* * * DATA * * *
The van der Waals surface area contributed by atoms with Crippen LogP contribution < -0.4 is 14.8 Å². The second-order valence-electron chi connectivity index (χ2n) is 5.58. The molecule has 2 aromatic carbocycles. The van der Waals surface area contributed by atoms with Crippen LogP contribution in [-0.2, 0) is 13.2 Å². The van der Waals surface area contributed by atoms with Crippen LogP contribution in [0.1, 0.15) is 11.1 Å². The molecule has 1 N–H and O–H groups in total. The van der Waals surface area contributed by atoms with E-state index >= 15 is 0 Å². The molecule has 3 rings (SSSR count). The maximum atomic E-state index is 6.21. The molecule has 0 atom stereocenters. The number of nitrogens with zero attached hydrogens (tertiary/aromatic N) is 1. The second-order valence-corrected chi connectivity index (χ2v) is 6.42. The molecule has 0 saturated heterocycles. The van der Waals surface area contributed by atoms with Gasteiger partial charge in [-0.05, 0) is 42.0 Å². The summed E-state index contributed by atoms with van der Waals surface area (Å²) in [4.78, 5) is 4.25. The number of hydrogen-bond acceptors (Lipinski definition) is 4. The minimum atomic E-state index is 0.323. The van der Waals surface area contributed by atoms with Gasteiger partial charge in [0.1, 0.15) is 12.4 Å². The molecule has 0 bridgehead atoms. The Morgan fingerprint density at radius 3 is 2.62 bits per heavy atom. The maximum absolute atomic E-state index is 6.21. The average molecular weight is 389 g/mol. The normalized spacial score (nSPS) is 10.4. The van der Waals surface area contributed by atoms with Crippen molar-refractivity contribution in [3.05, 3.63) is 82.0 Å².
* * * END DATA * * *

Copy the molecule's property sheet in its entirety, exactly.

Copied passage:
The van der Waals surface area contributed by atoms with Crippen LogP contribution < -0.4 is 14.8 Å². The second-order valence-electron chi connectivity index (χ2n) is 5.58. The molecule has 2 aromatic carbocycles. The van der Waals surface area contributed by atoms with Crippen LogP contribution in [-0.2, 0) is 13.2 Å². The van der Waals surface area contributed by atoms with Crippen LogP contribution in [0.1, 0.15) is 11.1 Å². The molecule has 1 N–H and O–H groups in total. The van der Waals surface area contributed by atoms with E-state index >= 15 is 0 Å². The molecule has 3 rings (SSSR count). The maximum atomic E-state index is 6.21. The molecule has 0 atom stereocenters. The number of nitrogens with zero attached hydrogens (tertiary/aromatic N) is 1. The second-order valence-corrected chi connectivity index (χ2v) is 6.42. The molecule has 0 saturated heterocycles. The van der Waals surface area contributed by atoms with Gasteiger partial charge in [-0.05, 0) is 42.0 Å². The summed E-state index contributed by atoms with van der Waals surface area (Å²) in [4.78, 5) is 4.25. The number of hydrogen-bond acceptors (Lipinski definition) is 4. The minimum atomic E-state index is 0.323. The van der Waals surface area contributed by atoms with Gasteiger partial charge in [0.1, 0.15) is 12.4 Å². The molecule has 0 bridgehead atoms. The Morgan fingerprint density at radius 3 is 2.62 bits per heavy atom. The maximum absolute atomic E-state index is 6.21. The average molecular weight is 389 g/mol. The normalized spacial score (nSPS) is 10.4. The van der Waals surface area contributed by atoms with Crippen molar-refractivity contribution in [3.05, 3.63) is 82.0 Å².